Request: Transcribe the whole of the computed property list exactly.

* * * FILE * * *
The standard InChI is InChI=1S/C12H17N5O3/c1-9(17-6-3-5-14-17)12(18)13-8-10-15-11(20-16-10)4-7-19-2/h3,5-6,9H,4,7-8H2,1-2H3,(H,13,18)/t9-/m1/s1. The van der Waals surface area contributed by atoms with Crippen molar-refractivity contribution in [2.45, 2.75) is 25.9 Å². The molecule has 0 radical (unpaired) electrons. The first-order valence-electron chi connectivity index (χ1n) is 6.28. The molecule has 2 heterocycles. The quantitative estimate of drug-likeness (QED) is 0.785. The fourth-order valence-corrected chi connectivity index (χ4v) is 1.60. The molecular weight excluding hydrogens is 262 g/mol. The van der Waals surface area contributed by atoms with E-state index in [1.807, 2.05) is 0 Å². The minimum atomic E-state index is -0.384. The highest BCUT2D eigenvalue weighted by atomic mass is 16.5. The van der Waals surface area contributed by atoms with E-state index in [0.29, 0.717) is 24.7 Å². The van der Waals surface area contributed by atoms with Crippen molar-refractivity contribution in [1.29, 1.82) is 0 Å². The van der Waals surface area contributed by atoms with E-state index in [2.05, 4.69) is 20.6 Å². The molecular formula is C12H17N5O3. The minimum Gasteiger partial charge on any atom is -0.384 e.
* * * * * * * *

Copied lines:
The standard InChI is InChI=1S/C12H17N5O3/c1-9(17-6-3-5-14-17)12(18)13-8-10-15-11(20-16-10)4-7-19-2/h3,5-6,9H,4,7-8H2,1-2H3,(H,13,18)/t9-/m1/s1. The van der Waals surface area contributed by atoms with Crippen molar-refractivity contribution in [2.45, 2.75) is 25.9 Å². The molecule has 0 radical (unpaired) electrons. The first-order valence-electron chi connectivity index (χ1n) is 6.28. The molecule has 2 heterocycles. The quantitative estimate of drug-likeness (QED) is 0.785. The fourth-order valence-corrected chi connectivity index (χ4v) is 1.60. The molecular weight excluding hydrogens is 262 g/mol. The van der Waals surface area contributed by atoms with E-state index in [1.807, 2.05) is 0 Å². The minimum atomic E-state index is -0.384. The highest BCUT2D eigenvalue weighted by atomic mass is 16.5. The van der Waals surface area contributed by atoms with E-state index in [0.29, 0.717) is 24.7 Å². The van der Waals surface area contributed by atoms with Crippen molar-refractivity contribution in [1.29, 1.82) is 0 Å². The van der Waals surface area contributed by atoms with E-state index in [2.05, 4.69) is 20.6 Å². The molecular formula is C12H17N5O3. The minimum Gasteiger partial charge on any atom is -0.384 e.